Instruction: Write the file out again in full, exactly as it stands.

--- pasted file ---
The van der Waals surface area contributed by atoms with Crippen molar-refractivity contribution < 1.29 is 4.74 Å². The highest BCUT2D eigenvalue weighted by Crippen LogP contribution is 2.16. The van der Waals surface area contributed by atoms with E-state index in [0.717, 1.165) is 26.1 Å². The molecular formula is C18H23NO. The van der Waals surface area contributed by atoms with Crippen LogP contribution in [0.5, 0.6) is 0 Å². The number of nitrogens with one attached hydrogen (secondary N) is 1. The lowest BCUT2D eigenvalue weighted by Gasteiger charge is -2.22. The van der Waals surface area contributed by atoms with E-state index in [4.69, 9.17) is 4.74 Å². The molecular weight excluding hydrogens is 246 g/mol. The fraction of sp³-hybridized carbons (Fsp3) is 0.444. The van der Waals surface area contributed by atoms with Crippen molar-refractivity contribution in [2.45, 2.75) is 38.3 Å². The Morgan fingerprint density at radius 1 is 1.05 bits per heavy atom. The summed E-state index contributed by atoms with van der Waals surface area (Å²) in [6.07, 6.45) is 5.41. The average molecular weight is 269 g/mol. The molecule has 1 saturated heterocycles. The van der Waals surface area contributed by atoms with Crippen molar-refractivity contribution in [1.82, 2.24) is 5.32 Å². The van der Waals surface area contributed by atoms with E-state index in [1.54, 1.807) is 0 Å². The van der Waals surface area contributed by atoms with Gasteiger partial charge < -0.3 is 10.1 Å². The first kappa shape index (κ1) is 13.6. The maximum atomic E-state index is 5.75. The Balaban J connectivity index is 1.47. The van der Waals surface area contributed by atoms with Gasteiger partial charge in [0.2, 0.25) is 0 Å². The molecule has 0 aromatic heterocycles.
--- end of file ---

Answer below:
The van der Waals surface area contributed by atoms with Crippen molar-refractivity contribution < 1.29 is 4.74 Å². The highest BCUT2D eigenvalue weighted by Crippen LogP contribution is 2.16. The van der Waals surface area contributed by atoms with E-state index in [0.717, 1.165) is 26.1 Å². The molecular formula is C18H23NO. The van der Waals surface area contributed by atoms with Crippen LogP contribution in [0.5, 0.6) is 0 Å². The number of nitrogens with one attached hydrogen (secondary N) is 1. The lowest BCUT2D eigenvalue weighted by Gasteiger charge is -2.22. The van der Waals surface area contributed by atoms with E-state index in [4.69, 9.17) is 4.74 Å². The molecular weight excluding hydrogens is 246 g/mol. The fraction of sp³-hybridized carbons (Fsp3) is 0.444. The van der Waals surface area contributed by atoms with Crippen molar-refractivity contribution in [2.45, 2.75) is 38.3 Å². The Morgan fingerprint density at radius 1 is 1.05 bits per heavy atom. The summed E-state index contributed by atoms with van der Waals surface area (Å²) in [6.07, 6.45) is 5.41. The average molecular weight is 269 g/mol. The molecule has 1 saturated heterocycles. The van der Waals surface area contributed by atoms with Crippen molar-refractivity contribution in [1.82, 2.24) is 5.32 Å². The van der Waals surface area contributed by atoms with E-state index in [1.54, 1.807) is 0 Å². The van der Waals surface area contributed by atoms with Gasteiger partial charge < -0.3 is 10.1 Å². The first kappa shape index (κ1) is 13.6. The maximum atomic E-state index is 5.75. The Balaban J connectivity index is 1.47. The van der Waals surface area contributed by atoms with Gasteiger partial charge in [0.2, 0.25) is 0 Å². The molecule has 0 aromatic heterocycles.